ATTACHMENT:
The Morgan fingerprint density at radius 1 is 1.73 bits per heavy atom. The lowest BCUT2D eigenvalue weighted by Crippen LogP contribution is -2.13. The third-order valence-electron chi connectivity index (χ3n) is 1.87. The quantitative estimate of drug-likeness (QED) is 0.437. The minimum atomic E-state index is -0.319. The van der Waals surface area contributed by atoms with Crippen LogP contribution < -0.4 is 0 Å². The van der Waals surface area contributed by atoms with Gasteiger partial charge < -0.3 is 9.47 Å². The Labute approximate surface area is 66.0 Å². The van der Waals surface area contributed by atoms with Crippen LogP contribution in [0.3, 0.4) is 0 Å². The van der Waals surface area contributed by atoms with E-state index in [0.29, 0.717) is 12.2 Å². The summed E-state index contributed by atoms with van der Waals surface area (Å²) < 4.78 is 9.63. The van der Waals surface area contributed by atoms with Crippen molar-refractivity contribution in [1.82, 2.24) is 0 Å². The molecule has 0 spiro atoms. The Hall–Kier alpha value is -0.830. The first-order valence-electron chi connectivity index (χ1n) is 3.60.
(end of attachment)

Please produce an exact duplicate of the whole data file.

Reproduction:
The Morgan fingerprint density at radius 1 is 1.73 bits per heavy atom. The lowest BCUT2D eigenvalue weighted by Crippen LogP contribution is -2.13. The third-order valence-electron chi connectivity index (χ3n) is 1.87. The quantitative estimate of drug-likeness (QED) is 0.437. The minimum atomic E-state index is -0.319. The van der Waals surface area contributed by atoms with Crippen LogP contribution < -0.4 is 0 Å². The van der Waals surface area contributed by atoms with Gasteiger partial charge < -0.3 is 9.47 Å². The Labute approximate surface area is 66.0 Å². The van der Waals surface area contributed by atoms with Crippen LogP contribution in [0.3, 0.4) is 0 Å². The van der Waals surface area contributed by atoms with E-state index in [0.29, 0.717) is 12.2 Å². The summed E-state index contributed by atoms with van der Waals surface area (Å²) < 4.78 is 9.63. The van der Waals surface area contributed by atoms with Crippen molar-refractivity contribution in [1.82, 2.24) is 0 Å². The molecule has 0 spiro atoms. The Hall–Kier alpha value is -0.830. The first-order valence-electron chi connectivity index (χ1n) is 3.60.